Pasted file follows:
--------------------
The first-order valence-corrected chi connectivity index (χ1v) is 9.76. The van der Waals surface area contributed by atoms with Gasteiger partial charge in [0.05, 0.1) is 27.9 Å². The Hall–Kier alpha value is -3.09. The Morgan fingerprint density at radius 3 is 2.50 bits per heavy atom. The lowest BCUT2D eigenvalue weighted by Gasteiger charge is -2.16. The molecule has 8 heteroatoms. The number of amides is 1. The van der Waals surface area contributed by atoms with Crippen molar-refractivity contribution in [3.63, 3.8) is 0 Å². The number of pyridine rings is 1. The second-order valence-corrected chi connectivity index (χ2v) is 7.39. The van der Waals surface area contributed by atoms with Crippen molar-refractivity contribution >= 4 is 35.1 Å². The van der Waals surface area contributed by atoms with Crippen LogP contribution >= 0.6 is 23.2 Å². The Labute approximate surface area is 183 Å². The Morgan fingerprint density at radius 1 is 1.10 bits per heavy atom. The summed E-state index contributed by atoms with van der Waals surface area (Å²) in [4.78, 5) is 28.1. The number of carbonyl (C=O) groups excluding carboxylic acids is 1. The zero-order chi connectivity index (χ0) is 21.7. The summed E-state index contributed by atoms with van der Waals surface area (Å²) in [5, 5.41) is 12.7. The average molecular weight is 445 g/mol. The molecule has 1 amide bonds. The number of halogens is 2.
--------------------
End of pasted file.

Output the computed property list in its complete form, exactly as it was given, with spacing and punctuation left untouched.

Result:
The first-order valence-corrected chi connectivity index (χ1v) is 9.76. The van der Waals surface area contributed by atoms with Gasteiger partial charge in [0.05, 0.1) is 27.9 Å². The Hall–Kier alpha value is -3.09. The Morgan fingerprint density at radius 3 is 2.50 bits per heavy atom. The lowest BCUT2D eigenvalue weighted by Gasteiger charge is -2.16. The molecule has 8 heteroatoms. The number of amides is 1. The van der Waals surface area contributed by atoms with Crippen molar-refractivity contribution in [3.63, 3.8) is 0 Å². The number of pyridine rings is 1. The second-order valence-corrected chi connectivity index (χ2v) is 7.39. The van der Waals surface area contributed by atoms with Crippen molar-refractivity contribution >= 4 is 35.1 Å². The van der Waals surface area contributed by atoms with Crippen LogP contribution >= 0.6 is 23.2 Å². The Labute approximate surface area is 183 Å². The Morgan fingerprint density at radius 1 is 1.10 bits per heavy atom. The summed E-state index contributed by atoms with van der Waals surface area (Å²) in [4.78, 5) is 28.1. The number of carbonyl (C=O) groups excluding carboxylic acids is 1. The zero-order chi connectivity index (χ0) is 21.7. The summed E-state index contributed by atoms with van der Waals surface area (Å²) in [5, 5.41) is 12.7. The average molecular weight is 445 g/mol. The molecule has 1 amide bonds. The number of halogens is 2.